Scarlet Traces

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Scarlet Traces
The cover of the hardcover
Created by Ian Edginton
Publication information
Publisher Rebellion
Dark Horse Comics
Schedule Monthly
Formats Original material for the series has been published as a strip in the comics anthology(s) Judge Dredd Megazine and a set of limited series.
Publication date October–December 2002
July–October 2006
Number of issues 3
Creative team
Writer(s) Ian Edginton
Artist(s) D'Israeli
Letterer(s) D'Israeli
Colourist(s) D'Israeli
Creator(s) Ian Edginton
Editor(s) Alan Barnes
David Land/Katie Moody
Collected editions
Scarlet Traces ISBN 1-56971-940-3
The Great Game ISBN 1-59307-717-3

Scarlet Traces is a comics story of the Steampunk genre, written by Ian Edginton and illustrated by D'Israeli. It was originally published online before being serialised in 2002. A sequel, Scarlet Traces: The Great Game, followed in 2006.

Edginton and D'Israeli's 2006 adaptation of H.G. Wells' The War of the Worlds is effectively a prequel to Scarlet Traces, as key characters of Scarlet Traces can be glimpsed therein and the same designs for the Martians and their technology are used.


Scarlet Traces is based on the premise that Britain was able to reverse engineer alien technology, abandoned after the abortive Martian invasion of The War of the Worlds, to establish economic and political dominance over the remainder of the world.

The artwork shows an imposition of futuristic devices on early 20th century society. In the first series, set in 1908, London cabbies and the Household Cavalry have swapped their horses for mechanical devices with spiderlike legs; homes are heated and lit by modified versions of the Martian heat ray; the pigeons of Trafalgar Square are thinned out by miniature Martian war machines. In the sequel, Britain of the late 1930s is recreated along fairly recognisable lines but with an additional layer of alien derived technology and a political agenda that has modern parallels.


Scarlet Traces[edit]

The story begins ten years after the abortive Martian invasion of Earth, with bodies being washed up on the banks of the river Thames. The bodies are all female and drained of blood, prompting a local drunk who discovers them to think that a vampire is on the loose. Emerging from comfortable retirement in fashionable Bedford Square, Major Robert Autumn DSO and his trusty manservant Colour Sergeant Arthur Currie search for the culprits after being informed that Currie's niece is most likely one of the missing girls.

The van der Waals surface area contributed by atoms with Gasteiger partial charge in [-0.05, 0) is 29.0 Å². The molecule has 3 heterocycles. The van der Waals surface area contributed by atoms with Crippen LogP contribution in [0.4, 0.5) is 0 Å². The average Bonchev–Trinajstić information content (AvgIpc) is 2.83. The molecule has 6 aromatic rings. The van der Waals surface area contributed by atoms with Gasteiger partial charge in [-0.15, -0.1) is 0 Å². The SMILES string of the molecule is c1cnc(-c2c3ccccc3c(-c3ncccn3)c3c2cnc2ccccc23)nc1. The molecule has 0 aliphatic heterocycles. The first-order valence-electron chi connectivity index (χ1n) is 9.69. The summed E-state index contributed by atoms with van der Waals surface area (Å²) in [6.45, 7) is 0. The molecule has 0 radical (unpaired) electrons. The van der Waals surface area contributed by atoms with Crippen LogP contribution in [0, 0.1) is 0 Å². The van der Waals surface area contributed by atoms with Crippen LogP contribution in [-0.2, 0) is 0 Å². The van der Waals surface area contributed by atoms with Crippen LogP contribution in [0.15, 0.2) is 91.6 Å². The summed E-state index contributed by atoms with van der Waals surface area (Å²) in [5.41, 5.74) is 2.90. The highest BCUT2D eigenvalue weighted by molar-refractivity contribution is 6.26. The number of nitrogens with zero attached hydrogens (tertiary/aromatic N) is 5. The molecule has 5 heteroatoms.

Autumn is represented as a classic Victorian hero: honourable, perceptive and brave but out of his depth in a new age of ruthless exploitation personified by the bullish, cynical government official Dr Davenport Spry.

After following the investigation across England and Scotland the pair, now accompanied by the drunk from London, discover that a single Martian has survived the bacteria by turning its own war machine into a hermetic chamber. In return for its life - and human blood to sustain it, the alien dubbed "Humpty", has been assisting British scientists in understanding Martian technology.

In the finale, Spry reveals that Britain, having come to dominate Earth using its new technology, now intends to invade Mars. In an ensuing fight Currie is killed, and Autumn loses an arm. Spry kills the captive Martian which has now served its purpose, and contemptuously dismisses Autumn as a "dusty relic". A crippled and alcoholic Autumn witnesses the departure of Britain's stella expeditionary force to Mars, amid general scenes of patriotic fervor.

Scarlet Traces: The Great Game[edit]

Thirty years after the events of Scarlet Traces, the counter-invasion of Mars is going badly, with the Martians successfully defending themselves using heat ray weapons against the invaders. An aristocratic young photojournalist Charlotte Hemming is saved by Robert Autumn from the thuggish agents of an increasingly repressive British Government - led by Spry, now Prime Minister. Autumn asks her to travel to Mars and investigate why out of the thousands of soldiers sent, only three hundred and seventy two have returned from the war. At the same time, the government is shown to be under pressure from a Nationalistic Scottish breakaway faction; plus Canada, Australia and New Zealand who wish to remove their troops from the space combat.

Hemming's spaceship is shot down as it enters Mars' atmosphere. She survives, but her cover is blown. She discovers that the Martians are not in fact native to Mars, but seem to have originated from a now-destroyed planet that occupies the asteroid belt. She theorises that a previous civilisation existed on Mars and was itself plunged into warfare by the arrival of the Asteroid "Martians", resulting in their extinction.

Hemming also discovers that the Martians have been using genetic techniques to mimic humanity to an indistinguishable degree - but the government is already aware of this, and has been preventing any substantial return of veterans to Earth, in case they are in fact disguised Martians.